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Value judgment: Suggitt v Suggitt

Any challenge to an evaluation as to ‘reasonable’ financial provision is likely to be very difficult to sustain on appeal, says Joseph Goldsmith

6 September 2012

The Court of Appeal’s decision in Ilott v Mitson [2011] EWCA Civ 346 indicated how difficult it is to bring a successful appeal in a claim for reasonable financial provision under the Inheritance (Provision for Family and Dependants) Act 1975.

Even though the award at first instance was at the top end of what many practitioners considered to be reasonable financial provision for the claimant, the Court of Appeal held that an appellate court should not interfere in the value judgment made by the trial judge unless ‘plainly wrong’.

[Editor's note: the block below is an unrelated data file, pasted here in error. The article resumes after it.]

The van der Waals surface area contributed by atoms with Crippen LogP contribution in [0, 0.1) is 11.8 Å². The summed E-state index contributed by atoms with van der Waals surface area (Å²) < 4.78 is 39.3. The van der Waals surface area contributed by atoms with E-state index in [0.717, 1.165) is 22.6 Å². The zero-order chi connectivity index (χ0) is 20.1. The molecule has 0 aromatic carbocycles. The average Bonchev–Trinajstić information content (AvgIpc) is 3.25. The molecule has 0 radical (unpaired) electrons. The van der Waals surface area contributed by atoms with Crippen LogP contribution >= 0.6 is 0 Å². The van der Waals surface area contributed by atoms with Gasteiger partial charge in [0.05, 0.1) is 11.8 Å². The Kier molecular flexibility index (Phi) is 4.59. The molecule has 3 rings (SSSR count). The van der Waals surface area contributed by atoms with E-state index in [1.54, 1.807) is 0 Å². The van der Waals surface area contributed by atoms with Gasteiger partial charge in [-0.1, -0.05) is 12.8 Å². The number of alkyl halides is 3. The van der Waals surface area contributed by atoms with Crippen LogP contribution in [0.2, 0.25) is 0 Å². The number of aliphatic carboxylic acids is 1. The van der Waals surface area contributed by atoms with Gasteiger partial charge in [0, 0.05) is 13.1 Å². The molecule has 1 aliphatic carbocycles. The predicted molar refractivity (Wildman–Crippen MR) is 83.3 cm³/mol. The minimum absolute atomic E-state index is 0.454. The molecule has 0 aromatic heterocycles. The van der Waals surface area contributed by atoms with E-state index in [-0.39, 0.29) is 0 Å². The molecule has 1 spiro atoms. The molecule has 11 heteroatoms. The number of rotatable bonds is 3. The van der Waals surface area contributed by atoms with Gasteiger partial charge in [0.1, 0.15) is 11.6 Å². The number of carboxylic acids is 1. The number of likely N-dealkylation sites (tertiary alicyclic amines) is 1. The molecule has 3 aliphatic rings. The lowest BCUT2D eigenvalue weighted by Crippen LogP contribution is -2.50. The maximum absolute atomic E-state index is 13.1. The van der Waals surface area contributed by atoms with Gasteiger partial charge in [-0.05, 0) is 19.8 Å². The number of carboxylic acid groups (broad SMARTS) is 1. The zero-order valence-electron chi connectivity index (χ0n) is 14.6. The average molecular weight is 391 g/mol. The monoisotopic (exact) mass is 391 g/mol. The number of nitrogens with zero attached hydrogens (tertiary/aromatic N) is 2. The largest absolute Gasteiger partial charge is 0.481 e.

In the recent case of Suggitt v Suggitt [2012] EWCA Civ 1140, the Court of Appeal has indicated that it will be equally difficult to overturn on appeal decisions of a trial judge as to whether or not there has been detrimental reliance upon an assurance sufficient to give rise to a claim in proprietary estoppel.

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